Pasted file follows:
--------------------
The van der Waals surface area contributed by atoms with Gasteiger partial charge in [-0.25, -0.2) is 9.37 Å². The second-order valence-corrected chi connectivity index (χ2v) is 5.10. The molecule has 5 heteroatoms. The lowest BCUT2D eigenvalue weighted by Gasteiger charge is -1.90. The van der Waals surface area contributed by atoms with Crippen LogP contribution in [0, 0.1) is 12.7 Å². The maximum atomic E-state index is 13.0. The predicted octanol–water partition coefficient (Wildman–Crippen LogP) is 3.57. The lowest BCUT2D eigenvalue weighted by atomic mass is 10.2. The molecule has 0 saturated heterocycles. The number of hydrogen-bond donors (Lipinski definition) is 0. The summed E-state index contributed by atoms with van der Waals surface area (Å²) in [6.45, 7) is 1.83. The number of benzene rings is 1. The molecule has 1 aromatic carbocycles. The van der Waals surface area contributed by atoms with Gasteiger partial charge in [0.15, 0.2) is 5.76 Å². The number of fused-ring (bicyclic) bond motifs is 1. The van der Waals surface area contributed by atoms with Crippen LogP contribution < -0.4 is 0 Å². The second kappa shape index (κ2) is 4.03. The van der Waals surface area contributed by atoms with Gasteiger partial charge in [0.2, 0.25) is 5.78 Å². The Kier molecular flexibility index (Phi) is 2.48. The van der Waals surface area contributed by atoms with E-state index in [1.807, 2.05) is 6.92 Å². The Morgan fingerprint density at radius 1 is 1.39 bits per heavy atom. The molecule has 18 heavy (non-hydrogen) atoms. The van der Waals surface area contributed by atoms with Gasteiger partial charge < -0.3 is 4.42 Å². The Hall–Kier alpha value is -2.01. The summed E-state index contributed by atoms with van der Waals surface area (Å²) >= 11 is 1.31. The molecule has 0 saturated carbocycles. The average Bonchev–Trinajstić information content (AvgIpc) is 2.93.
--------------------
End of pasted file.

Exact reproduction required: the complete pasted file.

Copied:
The van der Waals surface area contributed by atoms with Gasteiger partial charge in [-0.25, -0.2) is 9.37 Å². The second-order valence-corrected chi connectivity index (χ2v) is 5.10. The molecule has 5 heteroatoms. The lowest BCUT2D eigenvalue weighted by Gasteiger charge is -1.90. The van der Waals surface area contributed by atoms with Crippen LogP contribution in [0, 0.1) is 12.7 Å². The maximum atomic E-state index is 13.0. The predicted octanol–water partition coefficient (Wildman–Crippen LogP) is 3.57. The lowest BCUT2D eigenvalue weighted by atomic mass is 10.2. The molecule has 0 saturated heterocycles. The number of hydrogen-bond donors (Lipinski definition) is 0. The summed E-state index contributed by atoms with van der Waals surface area (Å²) in [6.45, 7) is 1.83. The number of benzene rings is 1. The molecule has 1 aromatic carbocycles. The van der Waals surface area contributed by atoms with Gasteiger partial charge in [0.15, 0.2) is 5.76 Å². The number of fused-ring (bicyclic) bond motifs is 1. The van der Waals surface area contributed by atoms with Crippen LogP contribution < -0.4 is 0 Å². The second kappa shape index (κ2) is 4.03. The van der Waals surface area contributed by atoms with Gasteiger partial charge in [0.2, 0.25) is 5.78 Å². The Kier molecular flexibility index (Phi) is 2.48. The van der Waals surface area contributed by atoms with E-state index in [1.807, 2.05) is 6.92 Å². The Morgan fingerprint density at radius 1 is 1.39 bits per heavy atom. The molecule has 18 heavy (non-hydrogen) atoms. The van der Waals surface area contributed by atoms with Gasteiger partial charge < -0.3 is 4.42 Å². The Hall–Kier alpha value is -2.01. The summed E-state index contributed by atoms with van der Waals surface area (Å²) >= 11 is 1.31. The molecule has 0 saturated carbocycles. The average Bonchev–Trinajstić information content (AvgIpc) is 2.93.